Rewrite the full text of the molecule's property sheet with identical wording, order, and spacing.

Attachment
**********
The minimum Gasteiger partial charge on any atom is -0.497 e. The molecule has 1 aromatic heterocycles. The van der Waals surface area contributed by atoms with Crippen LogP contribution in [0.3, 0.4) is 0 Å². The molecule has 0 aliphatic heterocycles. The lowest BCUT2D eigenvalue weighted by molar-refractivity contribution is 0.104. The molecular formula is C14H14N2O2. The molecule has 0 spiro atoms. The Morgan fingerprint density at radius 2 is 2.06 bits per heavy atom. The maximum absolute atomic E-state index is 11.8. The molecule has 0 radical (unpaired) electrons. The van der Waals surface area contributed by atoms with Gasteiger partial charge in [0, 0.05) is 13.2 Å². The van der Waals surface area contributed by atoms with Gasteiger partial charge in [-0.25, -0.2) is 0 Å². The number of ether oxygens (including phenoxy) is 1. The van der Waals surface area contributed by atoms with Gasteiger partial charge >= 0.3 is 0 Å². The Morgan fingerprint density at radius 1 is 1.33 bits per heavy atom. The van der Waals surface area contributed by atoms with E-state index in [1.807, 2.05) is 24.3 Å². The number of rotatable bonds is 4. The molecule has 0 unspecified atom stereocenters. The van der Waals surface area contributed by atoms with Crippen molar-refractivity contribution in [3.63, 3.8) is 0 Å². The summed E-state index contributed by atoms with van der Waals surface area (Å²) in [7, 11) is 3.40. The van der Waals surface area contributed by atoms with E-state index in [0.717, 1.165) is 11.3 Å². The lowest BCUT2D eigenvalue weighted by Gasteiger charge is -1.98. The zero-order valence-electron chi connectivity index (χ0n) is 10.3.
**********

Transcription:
The minimum Gasteiger partial charge on any atom is -0.497 e. The molecule has 1 aromatic heterocycles. The van der Waals surface area contributed by atoms with Crippen LogP contribution in [0.3, 0.4) is 0 Å². The molecule has 0 aliphatic heterocycles. The lowest BCUT2D eigenvalue weighted by molar-refractivity contribution is 0.104. The molecular formula is C14H14N2O2. The molecule has 0 spiro atoms. The Morgan fingerprint density at radius 2 is 2.06 bits per heavy atom. The maximum absolute atomic E-state index is 11.8. The molecule has 0 radical (unpaired) electrons. The van der Waals surface area contributed by atoms with Gasteiger partial charge in [0, 0.05) is 13.2 Å². The van der Waals surface area contributed by atoms with Gasteiger partial charge in [-0.25, -0.2) is 0 Å². The number of ether oxygens (including phenoxy) is 1. The van der Waals surface area contributed by atoms with Gasteiger partial charge >= 0.3 is 0 Å². The Morgan fingerprint density at radius 1 is 1.33 bits per heavy atom. The van der Waals surface area contributed by atoms with E-state index in [1.807, 2.05) is 24.3 Å². The number of rotatable bonds is 4. The molecule has 0 unspecified atom stereocenters. The van der Waals surface area contributed by atoms with Crippen molar-refractivity contribution in [3.63, 3.8) is 0 Å². The summed E-state index contributed by atoms with van der Waals surface area (Å²) in [7, 11) is 3.40. The van der Waals surface area contributed by atoms with E-state index in [0.717, 1.165) is 11.3 Å². The lowest BCUT2D eigenvalue weighted by Gasteiger charge is -1.98. The zero-order valence-electron chi connectivity index (χ0n) is 10.3.